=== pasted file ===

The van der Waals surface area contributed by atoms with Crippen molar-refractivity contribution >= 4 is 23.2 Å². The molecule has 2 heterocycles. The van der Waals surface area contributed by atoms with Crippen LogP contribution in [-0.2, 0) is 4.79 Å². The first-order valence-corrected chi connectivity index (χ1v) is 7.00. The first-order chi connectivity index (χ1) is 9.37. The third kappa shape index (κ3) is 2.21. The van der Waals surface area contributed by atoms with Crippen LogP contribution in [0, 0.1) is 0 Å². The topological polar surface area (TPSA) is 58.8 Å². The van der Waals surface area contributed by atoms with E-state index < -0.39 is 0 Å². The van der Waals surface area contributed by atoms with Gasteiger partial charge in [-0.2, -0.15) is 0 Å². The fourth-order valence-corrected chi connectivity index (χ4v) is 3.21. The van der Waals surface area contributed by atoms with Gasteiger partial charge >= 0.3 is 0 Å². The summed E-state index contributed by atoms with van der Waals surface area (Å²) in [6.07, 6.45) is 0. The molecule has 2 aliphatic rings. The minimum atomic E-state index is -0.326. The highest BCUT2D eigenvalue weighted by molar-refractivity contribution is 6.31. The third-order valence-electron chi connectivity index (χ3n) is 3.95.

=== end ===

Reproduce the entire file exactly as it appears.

The van der Waals surface area contributed by atoms with Crippen molar-refractivity contribution >= 4 is 23.2 Å². The molecule has 2 heterocycles. The van der Waals surface area contributed by atoms with Crippen LogP contribution in [-0.2, 0) is 4.79 Å². The first-order valence-corrected chi connectivity index (χ1v) is 7.00. The first-order chi connectivity index (χ1) is 9.37. The third kappa shape index (κ3) is 2.21. The van der Waals surface area contributed by atoms with Crippen LogP contribution in [0, 0.1) is 0 Å². The topological polar surface area (TPSA) is 58.8 Å². The van der Waals surface area contributed by atoms with E-state index < -0.39 is 0 Å². The van der Waals surface area contributed by atoms with Gasteiger partial charge in [-0.2, -0.15) is 0 Å². The fourth-order valence-corrected chi connectivity index (χ4v) is 3.21. The van der Waals surface area contributed by atoms with Gasteiger partial charge >= 0.3 is 0 Å². The summed E-state index contributed by atoms with van der Waals surface area (Å²) in [6.07, 6.45) is 0. The molecule has 2 aliphatic rings. The minimum atomic E-state index is -0.326. The highest BCUT2D eigenvalue weighted by molar-refractivity contribution is 6.31. The third-order valence-electron chi connectivity index (χ3n) is 3.95.